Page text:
What's the best way to manage a dependency tree in .NET?
In my last project we used MSBuild as a scripting language. (yeah, really!) We also wrote hundreds of custom MSBuild tasks, for the parts that made more sense in C#. (I even wrote an MSBuild task to generate the boilerplate code for an MSBuild task. Yes, it consumed itself.)
While I don't recommend anyone else take this same approach, one of the things I found very helpful was the built-in dependency management. As you'd expect, it was easy to express dependency relationships and let MSBuild take care of satisfying them. For example, almost every step in our software required that a certain set of files be copied to a certain location. You could easily write:
Step1: CopyFiles Step2: CopyFiles, Step1
and when you execute Step2, it would only copy the files once.
Building and satisfying a dependency tree is a pretty common in software. I wish the MSBuild team would take their dependency management code, decouple it from MSBuild, and move it in to the .NET Framework where anyone can use it. Baring that, what do you think is the best option for managing dependencies this way?
I think you could use an IOC container like Spring to get this kind of behavior.
Instantiate any task that must only run once as a singleton and have the constructor of the task object run the task. Then any object that comes along later with a dependency on that task will get a reference to the task that already ran and be able to get the results of that task or be able to infer that that task has already been run successfully.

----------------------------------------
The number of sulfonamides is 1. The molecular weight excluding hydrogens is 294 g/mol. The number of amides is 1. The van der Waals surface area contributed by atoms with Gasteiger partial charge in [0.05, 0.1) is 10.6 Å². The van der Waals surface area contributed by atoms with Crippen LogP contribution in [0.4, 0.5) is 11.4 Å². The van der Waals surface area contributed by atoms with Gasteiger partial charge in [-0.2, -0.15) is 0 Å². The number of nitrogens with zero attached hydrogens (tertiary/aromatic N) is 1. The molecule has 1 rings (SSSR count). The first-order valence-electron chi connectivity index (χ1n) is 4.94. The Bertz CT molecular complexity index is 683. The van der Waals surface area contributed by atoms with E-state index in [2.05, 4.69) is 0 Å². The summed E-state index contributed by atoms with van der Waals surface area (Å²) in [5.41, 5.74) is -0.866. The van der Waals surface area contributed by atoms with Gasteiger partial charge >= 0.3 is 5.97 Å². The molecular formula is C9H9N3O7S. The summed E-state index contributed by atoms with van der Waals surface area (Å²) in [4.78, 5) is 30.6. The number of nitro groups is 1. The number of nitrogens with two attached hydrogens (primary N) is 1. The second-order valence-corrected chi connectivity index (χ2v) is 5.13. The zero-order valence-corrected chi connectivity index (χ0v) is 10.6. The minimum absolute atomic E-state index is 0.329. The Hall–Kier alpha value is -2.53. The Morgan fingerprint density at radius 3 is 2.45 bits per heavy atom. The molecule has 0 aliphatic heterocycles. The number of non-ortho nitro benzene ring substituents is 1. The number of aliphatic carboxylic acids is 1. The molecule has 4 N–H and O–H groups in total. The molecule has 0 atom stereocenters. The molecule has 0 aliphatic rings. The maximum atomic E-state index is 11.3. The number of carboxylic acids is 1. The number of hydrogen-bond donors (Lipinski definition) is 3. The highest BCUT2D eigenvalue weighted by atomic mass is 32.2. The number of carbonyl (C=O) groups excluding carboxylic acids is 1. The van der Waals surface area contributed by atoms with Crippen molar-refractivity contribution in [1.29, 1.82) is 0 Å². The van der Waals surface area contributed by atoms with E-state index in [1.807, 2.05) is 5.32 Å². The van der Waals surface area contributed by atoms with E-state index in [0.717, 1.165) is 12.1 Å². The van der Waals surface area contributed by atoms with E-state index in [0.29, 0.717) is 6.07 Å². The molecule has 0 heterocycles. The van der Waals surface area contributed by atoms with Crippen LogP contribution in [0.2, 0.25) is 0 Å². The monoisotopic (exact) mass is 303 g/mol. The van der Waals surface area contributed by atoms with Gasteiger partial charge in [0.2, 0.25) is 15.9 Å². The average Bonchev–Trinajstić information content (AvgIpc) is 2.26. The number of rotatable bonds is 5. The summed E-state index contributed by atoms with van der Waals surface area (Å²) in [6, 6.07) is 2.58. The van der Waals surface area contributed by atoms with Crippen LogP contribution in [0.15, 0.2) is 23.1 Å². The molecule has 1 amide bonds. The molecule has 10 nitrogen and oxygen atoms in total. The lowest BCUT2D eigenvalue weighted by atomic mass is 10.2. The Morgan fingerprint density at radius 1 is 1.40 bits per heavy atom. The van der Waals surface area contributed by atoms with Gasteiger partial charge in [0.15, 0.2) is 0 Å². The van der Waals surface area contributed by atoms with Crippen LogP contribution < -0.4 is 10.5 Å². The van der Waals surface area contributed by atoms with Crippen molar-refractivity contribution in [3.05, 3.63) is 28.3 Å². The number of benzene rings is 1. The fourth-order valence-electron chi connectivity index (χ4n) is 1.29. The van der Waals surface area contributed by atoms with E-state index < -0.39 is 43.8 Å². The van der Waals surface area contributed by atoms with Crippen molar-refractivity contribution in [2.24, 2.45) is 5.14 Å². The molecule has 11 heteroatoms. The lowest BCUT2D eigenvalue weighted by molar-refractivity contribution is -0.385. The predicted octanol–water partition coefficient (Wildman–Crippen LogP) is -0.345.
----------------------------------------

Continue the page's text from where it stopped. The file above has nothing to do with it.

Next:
In the spring config you would end up with many tasks chained together, each one references other tasks in its constructor config. This approach is the most flexible and you are not restricted to "tasks" or anything too heavy for that matter.
I'm guessing any workflow library also has similar concepts. But I am not really familiar with these.
I think for anything smaller, people must just roll their own object graph and interface using the visitor pattern and maybe a Dictionary to hold state.
Take a look at the Refix project on CodePlex. It stands for REference FIX and it works very nicely.